House committee hears Dye’s Puget Sound restoration ORCA bill

The House Environment and Energy Committee took testimony Tuesday on a bill that would use some of the anticipated $4 billion of cap-and-trade revenues to upgrade public sewage treatment facilities as a way to prevent untreated sewage from leaking into the Puget Sound.

House Bill 1822 is one of three bills authored by Rep. Mary Dye as part of the House Republican ORCA (Outdoor Recreation and Climate Adaptation) Plan that would fund real solutions for Washington's environment to address challenges of climate change. It would use $100 million annually from Climate Commitment Act dollars (cap-and-trade) to provide grants to municipal wastewater treatment facilities to reduce sewage discharges into Puget Sound.

“Over half the state's population lives within the Puget Sound region. In October, we learned that 80 wastewater treatment facilities are discharging into the Puget Sound, but only one, Olympia, has tertiary treatment to remove sewage,” Dye, R-Pomeroy, told the committee. “Tons of nitrogen are being distributed into the Puget Sound daily. Inadequately treated human waste emptied into the Sound is feeding those algal blooms in the water and resulting in a lot of beach closures as a result.”

The bill would establish the Office of Puget Sound Water Quality within the Department of Ecology to provide wastewater treatment grants and assistance to municipal facilities. It would also require annual reporting on each discharge of untreated sewage and stormwater by operators of municipal wastewater systems.

“Ratepayers of wastewater systems are having to fund the majority of the costs for maintenance and improvements. But those funds are insufficient for the size and scale of the problem. This requires a statewide response,” added Dye, who serves as ranking Republican on the House Environment and Energy Committee. “We need a larger response since the majority of the population is being impacted by inadequate wastewater treatment facilities that cannot handle the growth of the region. So I'm encouraging the dollars from the Climate Commitment Act to be used in a very robust, construction project to deal with this problem immediately.”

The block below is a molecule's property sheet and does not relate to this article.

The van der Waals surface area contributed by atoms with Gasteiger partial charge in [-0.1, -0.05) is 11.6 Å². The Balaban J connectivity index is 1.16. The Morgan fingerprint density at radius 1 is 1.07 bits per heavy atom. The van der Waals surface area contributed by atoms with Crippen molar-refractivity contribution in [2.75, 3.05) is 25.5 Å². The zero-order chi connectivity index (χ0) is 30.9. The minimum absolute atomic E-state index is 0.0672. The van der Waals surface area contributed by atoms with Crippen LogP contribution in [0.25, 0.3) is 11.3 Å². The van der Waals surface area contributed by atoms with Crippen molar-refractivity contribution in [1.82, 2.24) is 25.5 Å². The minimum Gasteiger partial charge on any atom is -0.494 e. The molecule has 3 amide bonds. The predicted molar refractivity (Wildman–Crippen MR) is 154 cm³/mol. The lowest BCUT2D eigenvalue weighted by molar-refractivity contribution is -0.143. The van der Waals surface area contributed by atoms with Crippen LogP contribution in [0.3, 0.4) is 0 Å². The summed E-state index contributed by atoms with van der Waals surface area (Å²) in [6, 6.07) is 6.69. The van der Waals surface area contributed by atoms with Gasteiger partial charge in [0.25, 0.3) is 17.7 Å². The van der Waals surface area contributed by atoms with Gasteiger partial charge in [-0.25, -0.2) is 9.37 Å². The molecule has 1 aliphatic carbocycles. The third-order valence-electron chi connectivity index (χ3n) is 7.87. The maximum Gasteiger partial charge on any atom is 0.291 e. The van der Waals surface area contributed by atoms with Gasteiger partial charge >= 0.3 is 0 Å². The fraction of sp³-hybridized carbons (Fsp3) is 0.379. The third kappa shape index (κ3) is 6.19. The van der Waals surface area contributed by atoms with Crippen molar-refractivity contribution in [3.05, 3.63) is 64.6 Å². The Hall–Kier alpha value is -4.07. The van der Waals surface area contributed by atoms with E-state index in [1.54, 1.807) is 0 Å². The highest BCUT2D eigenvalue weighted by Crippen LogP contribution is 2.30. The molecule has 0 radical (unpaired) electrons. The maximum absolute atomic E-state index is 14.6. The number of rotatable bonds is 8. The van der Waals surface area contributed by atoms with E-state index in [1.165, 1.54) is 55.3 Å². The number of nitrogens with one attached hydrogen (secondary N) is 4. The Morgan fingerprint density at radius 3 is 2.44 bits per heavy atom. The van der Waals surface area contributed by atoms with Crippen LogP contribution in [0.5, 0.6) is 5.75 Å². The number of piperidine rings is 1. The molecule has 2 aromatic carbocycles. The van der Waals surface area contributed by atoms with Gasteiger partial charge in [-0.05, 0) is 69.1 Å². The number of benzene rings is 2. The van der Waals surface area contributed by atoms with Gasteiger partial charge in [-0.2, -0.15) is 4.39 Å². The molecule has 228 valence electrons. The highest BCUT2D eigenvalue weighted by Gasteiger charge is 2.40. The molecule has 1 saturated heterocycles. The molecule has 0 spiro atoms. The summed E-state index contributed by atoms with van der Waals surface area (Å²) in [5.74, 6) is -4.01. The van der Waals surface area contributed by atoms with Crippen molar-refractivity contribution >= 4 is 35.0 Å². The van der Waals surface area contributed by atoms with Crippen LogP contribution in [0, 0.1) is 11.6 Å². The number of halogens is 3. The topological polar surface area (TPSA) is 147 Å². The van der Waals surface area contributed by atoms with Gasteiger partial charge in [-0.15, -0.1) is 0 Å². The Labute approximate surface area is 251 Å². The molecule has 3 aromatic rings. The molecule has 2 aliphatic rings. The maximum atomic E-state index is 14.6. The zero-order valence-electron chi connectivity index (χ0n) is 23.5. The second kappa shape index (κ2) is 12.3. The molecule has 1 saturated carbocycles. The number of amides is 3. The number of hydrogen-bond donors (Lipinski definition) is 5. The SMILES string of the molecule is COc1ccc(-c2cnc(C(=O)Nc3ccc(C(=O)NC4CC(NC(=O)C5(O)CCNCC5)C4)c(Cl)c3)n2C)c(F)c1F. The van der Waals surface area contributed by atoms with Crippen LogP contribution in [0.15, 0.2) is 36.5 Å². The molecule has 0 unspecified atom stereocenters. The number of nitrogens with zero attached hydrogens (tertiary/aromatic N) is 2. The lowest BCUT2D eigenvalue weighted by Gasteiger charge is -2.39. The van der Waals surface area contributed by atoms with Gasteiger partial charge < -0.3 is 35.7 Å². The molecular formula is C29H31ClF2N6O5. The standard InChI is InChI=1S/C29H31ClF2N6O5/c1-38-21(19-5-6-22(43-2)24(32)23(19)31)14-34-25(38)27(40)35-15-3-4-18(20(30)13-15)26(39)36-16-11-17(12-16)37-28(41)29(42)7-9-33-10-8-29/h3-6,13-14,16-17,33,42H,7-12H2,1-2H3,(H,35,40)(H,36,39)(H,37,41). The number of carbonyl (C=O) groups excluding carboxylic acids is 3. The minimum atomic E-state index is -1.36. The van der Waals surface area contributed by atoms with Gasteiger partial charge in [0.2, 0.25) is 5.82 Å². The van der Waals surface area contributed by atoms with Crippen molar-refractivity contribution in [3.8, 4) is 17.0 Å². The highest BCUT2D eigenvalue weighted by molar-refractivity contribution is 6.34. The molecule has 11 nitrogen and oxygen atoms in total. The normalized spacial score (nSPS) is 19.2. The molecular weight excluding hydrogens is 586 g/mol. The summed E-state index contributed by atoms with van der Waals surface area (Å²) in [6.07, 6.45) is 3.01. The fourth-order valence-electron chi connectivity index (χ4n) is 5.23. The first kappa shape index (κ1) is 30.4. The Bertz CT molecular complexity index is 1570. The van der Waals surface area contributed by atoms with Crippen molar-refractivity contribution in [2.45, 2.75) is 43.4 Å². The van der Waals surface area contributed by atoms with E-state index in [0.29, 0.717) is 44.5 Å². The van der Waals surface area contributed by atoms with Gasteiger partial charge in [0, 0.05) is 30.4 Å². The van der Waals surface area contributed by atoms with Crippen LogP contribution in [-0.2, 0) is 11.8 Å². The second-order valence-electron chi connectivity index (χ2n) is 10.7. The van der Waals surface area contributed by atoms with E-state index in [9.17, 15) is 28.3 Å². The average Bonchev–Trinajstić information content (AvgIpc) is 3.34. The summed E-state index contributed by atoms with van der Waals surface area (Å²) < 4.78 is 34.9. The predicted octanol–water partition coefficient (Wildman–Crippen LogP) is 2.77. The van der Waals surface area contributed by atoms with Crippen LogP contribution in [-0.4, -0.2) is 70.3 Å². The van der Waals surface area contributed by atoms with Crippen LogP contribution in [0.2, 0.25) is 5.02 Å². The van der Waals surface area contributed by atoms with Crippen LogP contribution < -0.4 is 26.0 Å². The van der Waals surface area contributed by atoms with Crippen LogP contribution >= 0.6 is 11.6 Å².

Dye noted the seriousness of the problem and said it will only get worse unless action is taken now.

“The wastewater going into Puget Sound, the low oxygen levels, and the impacts on our very precarious spring Chinook salmon that feed our Southern resident orcas require an immediate response. This bill proposes to do that,” said Dye.

The committee took no action Tuesday.

Other ORCA Plan measures include: House Bill 1823 concerning environmental leadership through outdoor recreation and climate adaptation investments; and House Bill 1824 concerning outdoor recreation affordability, including elimination of the annual $30 Discover Pass to state parks.


Washington State House Republican Communications